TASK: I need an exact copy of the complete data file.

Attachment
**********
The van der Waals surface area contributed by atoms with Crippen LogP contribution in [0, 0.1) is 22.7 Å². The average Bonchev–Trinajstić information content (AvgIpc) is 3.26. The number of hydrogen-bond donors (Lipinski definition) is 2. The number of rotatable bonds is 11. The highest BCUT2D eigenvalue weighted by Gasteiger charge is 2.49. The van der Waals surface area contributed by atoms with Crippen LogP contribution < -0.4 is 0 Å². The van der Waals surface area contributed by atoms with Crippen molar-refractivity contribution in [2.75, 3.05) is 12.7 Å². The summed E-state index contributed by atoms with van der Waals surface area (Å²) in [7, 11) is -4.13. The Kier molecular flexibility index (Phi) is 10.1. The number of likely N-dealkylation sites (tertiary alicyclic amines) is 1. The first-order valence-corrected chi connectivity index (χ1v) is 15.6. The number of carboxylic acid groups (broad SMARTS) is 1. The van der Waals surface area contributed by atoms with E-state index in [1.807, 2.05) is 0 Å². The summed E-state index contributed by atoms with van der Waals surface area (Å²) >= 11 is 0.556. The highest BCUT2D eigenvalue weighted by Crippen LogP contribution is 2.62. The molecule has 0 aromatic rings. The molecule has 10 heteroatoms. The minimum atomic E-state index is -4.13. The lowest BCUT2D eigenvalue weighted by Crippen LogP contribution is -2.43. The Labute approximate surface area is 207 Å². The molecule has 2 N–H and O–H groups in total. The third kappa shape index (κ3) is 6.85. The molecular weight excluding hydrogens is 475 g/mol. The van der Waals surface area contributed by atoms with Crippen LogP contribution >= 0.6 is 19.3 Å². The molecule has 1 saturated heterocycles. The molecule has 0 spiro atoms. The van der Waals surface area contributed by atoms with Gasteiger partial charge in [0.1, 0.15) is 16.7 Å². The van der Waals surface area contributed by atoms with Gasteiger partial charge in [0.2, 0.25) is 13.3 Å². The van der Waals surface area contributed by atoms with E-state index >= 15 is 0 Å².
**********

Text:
The van der Waals surface area contributed by atoms with Crippen LogP contribution in [0, 0.1) is 22.7 Å². The average Bonchev–Trinajstić information content (AvgIpc) is 3.26. The number of hydrogen-bond donors (Lipinski definition) is 2. The number of rotatable bonds is 11. The highest BCUT2D eigenvalue weighted by Gasteiger charge is 2.49. The van der Waals surface area contributed by atoms with Crippen LogP contribution < -0.4 is 0 Å². The van der Waals surface area contributed by atoms with Crippen molar-refractivity contribution in [2.75, 3.05) is 12.7 Å². The summed E-state index contributed by atoms with van der Waals surface area (Å²) in [7, 11) is -4.13. The Kier molecular flexibility index (Phi) is 10.1. The number of likely N-dealkylation sites (tertiary alicyclic amines) is 1. The first-order valence-corrected chi connectivity index (χ1v) is 15.6. The number of carboxylic acid groups (broad SMARTS) is 1. The van der Waals surface area contributed by atoms with E-state index in [1.807, 2.05) is 0 Å². The summed E-state index contributed by atoms with van der Waals surface area (Å²) >= 11 is 0.556. The highest BCUT2D eigenvalue weighted by Crippen LogP contribution is 2.62. The molecule has 0 aromatic rings. The molecule has 10 heteroatoms. The minimum atomic E-state index is -4.13. The lowest BCUT2D eigenvalue weighted by Crippen LogP contribution is -2.43. The Labute approximate surface area is 207 Å². The molecule has 2 N–H and O–H groups in total. The third kappa shape index (κ3) is 6.85. The molecular weight excluding hydrogens is 475 g/mol. The van der Waals surface area contributed by atoms with Crippen LogP contribution >= 0.6 is 19.3 Å². The molecule has 1 saturated heterocycles. The molecule has 0 spiro atoms. The van der Waals surface area contributed by atoms with Gasteiger partial charge in [0.1, 0.15) is 16.7 Å². The van der Waals surface area contributed by atoms with Gasteiger partial charge in [0.2, 0.25) is 13.3 Å². The van der Waals surface area contributed by atoms with E-state index >= 15 is 0 Å².